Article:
College football has always explained America. It is no wonder why the sport has skewed the way it has. Corporations box out the mom and pops in the business world and, on an individual level, the wealth gap in the United States has never been greater. So why would you expect the most nakedly capitalistic sport in the country to operate any differently? The only difference in college football is that the spheres of influence are not mainly on the coasts but instead lie within a part of the country that does not often have positive front-facing enterprises.
Salary caps and draft orders seek to level the playing field across pro sports, but might makes right in college football. The South simply cultivated the greatest natural resource in sports (talent) and attracts most of the best assets. This is the end result of factors both within and beyond the sport’s locus of control. Following the postwar dominance of northern programs, integration ushered in a new stream of talent in the 1970s. A population boom in Florida juiced Florida, Florida State and Miami in the ’80s and ’90s. Migration patterns and the perpetual motion of recent success are the current reality.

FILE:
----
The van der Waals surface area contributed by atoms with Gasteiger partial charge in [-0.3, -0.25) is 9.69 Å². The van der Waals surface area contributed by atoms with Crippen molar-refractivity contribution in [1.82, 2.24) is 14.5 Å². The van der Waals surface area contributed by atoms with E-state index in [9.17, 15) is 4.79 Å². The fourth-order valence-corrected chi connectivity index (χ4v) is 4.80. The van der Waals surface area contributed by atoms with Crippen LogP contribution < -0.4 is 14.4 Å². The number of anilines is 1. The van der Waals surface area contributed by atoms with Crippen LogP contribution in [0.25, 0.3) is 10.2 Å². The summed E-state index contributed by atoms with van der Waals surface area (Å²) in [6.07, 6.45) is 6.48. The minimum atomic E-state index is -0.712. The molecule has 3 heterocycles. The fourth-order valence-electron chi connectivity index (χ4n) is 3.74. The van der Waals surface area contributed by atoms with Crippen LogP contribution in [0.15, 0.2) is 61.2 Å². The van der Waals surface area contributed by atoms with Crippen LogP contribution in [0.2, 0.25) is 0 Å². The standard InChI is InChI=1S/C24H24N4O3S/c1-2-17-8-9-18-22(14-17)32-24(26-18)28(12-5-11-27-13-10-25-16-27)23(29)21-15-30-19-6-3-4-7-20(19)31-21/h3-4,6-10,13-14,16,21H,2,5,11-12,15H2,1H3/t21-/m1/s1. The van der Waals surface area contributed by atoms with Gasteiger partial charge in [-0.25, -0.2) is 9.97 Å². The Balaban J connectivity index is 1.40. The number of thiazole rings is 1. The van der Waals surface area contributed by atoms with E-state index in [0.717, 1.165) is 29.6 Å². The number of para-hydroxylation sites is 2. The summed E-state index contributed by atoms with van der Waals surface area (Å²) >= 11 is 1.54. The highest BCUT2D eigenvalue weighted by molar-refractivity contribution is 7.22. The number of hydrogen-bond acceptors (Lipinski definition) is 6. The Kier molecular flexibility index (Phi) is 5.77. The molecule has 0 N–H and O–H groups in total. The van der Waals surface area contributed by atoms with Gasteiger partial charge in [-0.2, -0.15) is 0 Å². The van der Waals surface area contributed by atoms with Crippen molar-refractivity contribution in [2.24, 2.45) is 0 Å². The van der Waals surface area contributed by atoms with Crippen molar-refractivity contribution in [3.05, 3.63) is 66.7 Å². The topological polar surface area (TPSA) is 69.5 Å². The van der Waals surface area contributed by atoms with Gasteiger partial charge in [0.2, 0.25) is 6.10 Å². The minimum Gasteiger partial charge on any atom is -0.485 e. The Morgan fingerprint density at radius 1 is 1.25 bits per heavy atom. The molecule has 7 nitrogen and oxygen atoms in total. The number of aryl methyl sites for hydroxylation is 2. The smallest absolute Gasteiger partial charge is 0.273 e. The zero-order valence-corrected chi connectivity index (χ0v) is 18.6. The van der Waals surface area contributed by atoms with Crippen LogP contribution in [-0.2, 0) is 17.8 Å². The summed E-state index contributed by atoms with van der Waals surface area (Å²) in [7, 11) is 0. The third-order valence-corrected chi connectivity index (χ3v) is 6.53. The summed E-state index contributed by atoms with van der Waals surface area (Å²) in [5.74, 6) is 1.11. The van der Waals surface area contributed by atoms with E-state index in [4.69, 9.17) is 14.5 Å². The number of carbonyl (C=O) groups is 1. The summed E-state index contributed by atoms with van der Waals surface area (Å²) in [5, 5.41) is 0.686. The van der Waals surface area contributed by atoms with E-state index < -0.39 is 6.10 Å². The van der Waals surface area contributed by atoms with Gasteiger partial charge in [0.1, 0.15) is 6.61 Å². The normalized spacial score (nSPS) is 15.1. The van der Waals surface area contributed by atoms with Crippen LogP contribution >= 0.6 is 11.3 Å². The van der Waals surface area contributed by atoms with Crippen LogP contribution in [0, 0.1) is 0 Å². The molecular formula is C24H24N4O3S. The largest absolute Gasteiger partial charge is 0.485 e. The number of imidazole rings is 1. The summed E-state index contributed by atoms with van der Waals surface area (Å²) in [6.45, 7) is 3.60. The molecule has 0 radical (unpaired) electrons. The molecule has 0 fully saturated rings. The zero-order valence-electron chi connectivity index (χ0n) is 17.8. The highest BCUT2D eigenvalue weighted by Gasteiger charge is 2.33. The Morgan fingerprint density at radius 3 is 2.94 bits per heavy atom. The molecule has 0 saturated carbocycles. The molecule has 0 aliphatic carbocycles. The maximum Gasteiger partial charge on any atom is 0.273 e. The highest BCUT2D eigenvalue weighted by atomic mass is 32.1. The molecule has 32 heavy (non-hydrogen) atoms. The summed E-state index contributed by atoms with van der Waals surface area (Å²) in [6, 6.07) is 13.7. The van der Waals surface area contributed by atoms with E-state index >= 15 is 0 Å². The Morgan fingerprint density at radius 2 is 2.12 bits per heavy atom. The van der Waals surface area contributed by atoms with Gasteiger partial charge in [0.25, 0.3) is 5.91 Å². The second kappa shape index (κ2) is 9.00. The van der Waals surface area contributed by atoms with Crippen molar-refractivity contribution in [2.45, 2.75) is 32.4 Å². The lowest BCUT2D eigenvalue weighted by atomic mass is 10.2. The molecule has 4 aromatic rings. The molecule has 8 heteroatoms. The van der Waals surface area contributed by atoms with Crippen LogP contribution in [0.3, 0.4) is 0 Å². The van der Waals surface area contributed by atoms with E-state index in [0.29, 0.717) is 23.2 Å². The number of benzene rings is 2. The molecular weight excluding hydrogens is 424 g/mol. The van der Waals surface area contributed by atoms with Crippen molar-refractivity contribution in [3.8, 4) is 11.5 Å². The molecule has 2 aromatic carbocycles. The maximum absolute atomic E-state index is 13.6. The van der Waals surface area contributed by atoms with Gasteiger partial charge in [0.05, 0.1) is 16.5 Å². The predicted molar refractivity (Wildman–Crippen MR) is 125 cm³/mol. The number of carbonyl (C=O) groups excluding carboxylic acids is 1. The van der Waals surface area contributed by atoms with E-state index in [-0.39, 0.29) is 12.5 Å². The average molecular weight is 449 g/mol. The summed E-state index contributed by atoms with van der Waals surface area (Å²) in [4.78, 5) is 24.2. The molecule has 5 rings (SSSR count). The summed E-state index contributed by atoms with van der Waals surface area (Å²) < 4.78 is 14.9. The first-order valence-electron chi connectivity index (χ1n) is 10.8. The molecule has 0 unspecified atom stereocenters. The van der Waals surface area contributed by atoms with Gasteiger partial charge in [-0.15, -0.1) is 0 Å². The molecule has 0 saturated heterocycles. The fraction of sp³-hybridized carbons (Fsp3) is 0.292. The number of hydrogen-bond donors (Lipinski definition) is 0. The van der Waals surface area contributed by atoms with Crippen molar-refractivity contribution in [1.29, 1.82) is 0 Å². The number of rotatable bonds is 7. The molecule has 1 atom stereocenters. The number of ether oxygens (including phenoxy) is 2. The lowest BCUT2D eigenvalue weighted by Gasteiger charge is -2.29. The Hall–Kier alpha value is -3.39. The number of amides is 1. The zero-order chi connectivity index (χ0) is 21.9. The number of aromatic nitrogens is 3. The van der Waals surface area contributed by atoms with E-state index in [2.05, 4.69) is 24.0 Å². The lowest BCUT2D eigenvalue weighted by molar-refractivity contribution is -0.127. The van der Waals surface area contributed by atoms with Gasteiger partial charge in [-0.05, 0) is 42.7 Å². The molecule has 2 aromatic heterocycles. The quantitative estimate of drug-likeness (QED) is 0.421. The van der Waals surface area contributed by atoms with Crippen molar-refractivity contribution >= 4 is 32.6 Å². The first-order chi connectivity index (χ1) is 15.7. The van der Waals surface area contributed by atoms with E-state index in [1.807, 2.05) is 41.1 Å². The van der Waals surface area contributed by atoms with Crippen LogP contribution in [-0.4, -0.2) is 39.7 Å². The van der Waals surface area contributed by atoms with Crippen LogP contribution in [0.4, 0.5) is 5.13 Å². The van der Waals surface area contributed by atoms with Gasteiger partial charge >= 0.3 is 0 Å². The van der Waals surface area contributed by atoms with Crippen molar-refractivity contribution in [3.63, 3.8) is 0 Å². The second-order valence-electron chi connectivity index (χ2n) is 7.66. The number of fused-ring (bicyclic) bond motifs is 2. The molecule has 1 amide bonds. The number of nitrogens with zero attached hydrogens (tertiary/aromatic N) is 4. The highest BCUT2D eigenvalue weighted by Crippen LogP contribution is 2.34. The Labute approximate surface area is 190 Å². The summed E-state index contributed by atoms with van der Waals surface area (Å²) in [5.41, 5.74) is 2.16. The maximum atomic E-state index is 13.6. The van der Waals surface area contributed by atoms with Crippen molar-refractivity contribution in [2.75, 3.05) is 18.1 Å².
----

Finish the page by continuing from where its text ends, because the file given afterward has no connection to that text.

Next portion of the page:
The original sin was pretending college football is something it simply isn’t. It is a sport with regional pockets of fervor that masquerades as a national endeavor when you link them all together. There are weak links in the chain. It is played from sea to shining sea, but it is no secret where it is played the best.
We’ve gone through numerous unfulfilling paths to pick a champion. Years ago, the sport shackled itself to postseason exhibitions as rewards and has since been forever caught between kowtowing to that bowl system because of its uniqueness and delivering what is the end goal of every other American sport: a straightforward champion via the postseason.
A rematch of southern teams (LSU and Alabama) was the major impetus behind finally creating a College Football Playoff. Southern teams kept winning the “new thing,” and it is part of the reason the CFP is due to expand. And if that happens, it will likely create a system where more teams are playing for the right to get smoked by the same cadre of the top teams, the majority of which reside in the South. That is not a reason to keep the Playoff at the current four-team format, but more an understanding of what is to come. Playoff expansion is necessary so the illusion of a championship is tangible, which hasn’t been the case for many teams, whether we were voting on the champ, deciding it by computers or doing it by opaque committee decisions.